Before you choose to head back to the Classic look of the site, we'd appreciate it if you share your thoughts on the Beta; your feedback is what drives our ongoing development.
Beta is different and we value you taking the time to try it out. Please take a look at the changes we've made in Beta and learn more about it. Thanks for reading, and for making the site better!
An anonymous reader writes "Vox has another in-depth report on the perilous state of net neutrality regulation, and how Comcast is attempting to undermine it. Quoting: 'In the bill-and-keep internet, companies at each "end" of a connection bill their own customers — whether that customer is a big web company like Google, or a an average household. Neither end pays the other for interconnection. ... ISP's typically do this by hiring a third party to provide "transit," the service of carrying data from one network to another. Transit providers often swap traffic with one another without money changing hands. ... The terminating monopoly problem occurs when a company at the end of a network not only charges its own customers for their connection, but charges companies in the middle of the network an extra premium to be able to reach its customers. In a bill-and-keep regime, the money always flows in the other direction — from customers to ISPs to transit companies. ... But when an ISP's market share gets large enough, the calculus changes. Comcast has 80 times as many subscribers as Vermont has households. So when Comcast demands payment to deliver content to its own customers, Netflix and its transit suppliers can't afford to laugh it off. The potential costs to Netflix's bottom line are too large.'"
mpicpp sends in the story of Jason Padgett, a man who developed extraordinary mathematical abilities as the result of brain trauma when he was attacked outside a bar. "Padgett, a furniture salesman from Tacoma, Wash., who had very little interest in academics, developed the ability to visualize complex mathematical objects and physics concepts intuitively. The injury, while devastating, seems to have unlocked part of his brain that makes everything in his world appear to have a mathematical structure 'I see shapes and angles everywhere in real life' — from the geometry of a rainbow, to the fractals in water spiraling down a drain, Padgett told Live Science." "He describes his vision as 'discrete picture frames with a line connecting them, but still at real speed.' If you think of vision as the brain taking pictures all the time and smoothing them into a video, it's as though Padgett sees the frames without the smoothing. "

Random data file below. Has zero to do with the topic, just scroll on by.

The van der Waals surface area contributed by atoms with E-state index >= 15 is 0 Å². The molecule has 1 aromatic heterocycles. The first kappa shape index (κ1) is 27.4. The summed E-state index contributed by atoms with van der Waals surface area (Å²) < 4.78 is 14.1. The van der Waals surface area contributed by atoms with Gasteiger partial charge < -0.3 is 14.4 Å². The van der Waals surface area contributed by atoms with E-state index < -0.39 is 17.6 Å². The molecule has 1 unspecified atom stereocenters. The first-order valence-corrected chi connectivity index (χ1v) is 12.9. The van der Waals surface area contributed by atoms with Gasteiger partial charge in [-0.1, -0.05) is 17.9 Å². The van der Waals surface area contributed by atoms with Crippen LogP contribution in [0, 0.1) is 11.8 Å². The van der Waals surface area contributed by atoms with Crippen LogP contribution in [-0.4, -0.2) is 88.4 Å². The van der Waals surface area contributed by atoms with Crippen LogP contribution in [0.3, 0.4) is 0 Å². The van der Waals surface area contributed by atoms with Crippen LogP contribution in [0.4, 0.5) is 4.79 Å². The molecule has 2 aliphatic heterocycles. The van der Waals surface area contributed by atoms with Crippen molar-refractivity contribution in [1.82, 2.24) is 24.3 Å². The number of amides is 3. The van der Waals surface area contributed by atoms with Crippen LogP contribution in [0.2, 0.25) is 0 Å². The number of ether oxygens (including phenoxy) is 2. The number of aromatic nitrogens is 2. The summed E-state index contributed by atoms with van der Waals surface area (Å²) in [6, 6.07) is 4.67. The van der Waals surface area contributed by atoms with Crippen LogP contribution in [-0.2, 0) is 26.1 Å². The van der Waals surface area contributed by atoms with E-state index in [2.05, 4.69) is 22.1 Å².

Hugh Pickens DOT Com writes: "Darryl Fears reports in the Washington Post on the U.S. government's newest national assessment of climate change. It says Americans are already feeling the effects of global warming. The assessment carves the nation into sections and examines the impacts: More sea-level rise, flooding, storm surge, precipitation and heat waves in the Northeast; frequent water shortages and hurricanes in the Southeast and Caribbean; more drought and wildfires in the Southwest. 'Residents of some coastal cities see their streets flood more regularly during storms and high tides. Inland cities near large rivers also experience more flooding, especially in the Midwest and Northeast. Insurance rates are rising in some vulnerable locations, and insurance is no longer available in others. Hotter and drier weather and earlier snow melt mean that wildfires in the West start earlier in the spring, last later into the fall, and burn more acreage. In Arctic Alaska, the summer sea ice that once protected the coasts has receded, and autumn storms now cause more erosion, threatening many communities with relocation.' The report concludes that over recent decades, climate science has advanced significantly and that increased scrutiny has led to increased certainty that we are now seeing impacts associated with human-induced climate change. 'What is new over the last decade is that we know with increasing certainty that climate change is happening now. While scientists continue to refine projections of the future, observations unequivocally show that climate is changing and that the warming of the past 50 years is primarily due to human-induced emissions of heat-trapping gases.'"
zarmanto writes: "The numbers have been telling us for a while now that (formerly expensive) feature phones have been slowly displaced by more feature-rich, high-end smartphones. Thus, it should come as no surprise that the other end of the market is also receiving active encroachment by low-end smartphones. Now, ARM is suggesting that it's actually quite conceivable for OEMs to produce a 'smartphone' for as little as $20 — as long as you compromise a bit on those things which actually make it a smartphone in the first place. So, is this just more graying of the line between smartphones and feature phones? Or is this an indication that the feature phone (as we used to know it) is finally well-and-truly dead?"
An anonymous reader writes "Forbes reported on Monday that The President of Russia's Council on Civil Society and Human Rights very briefly and supposedly by accident posted the actual results of the Crimean secession vote. According to the blog post, which has since been taken down, only 30% of Crimeans participated in the vote instead of the 83% participation officially advertised by Russia, and of that 30% only half voted for secession, which means that 15% of all Crimeans voted for secession rather than the 82% officially reported by Russia. There is no way for this claim to be verified as no foreign observers were allowed during the voting process. The vote is reportedly being conducted again during the 'May 11 referendum on the status of the so-called People's Republic of Donetsk.'" We've had a lot of discussion over the years about election methods and transparency; it would be interesting to hear from Ukranian readers in particular on this topic.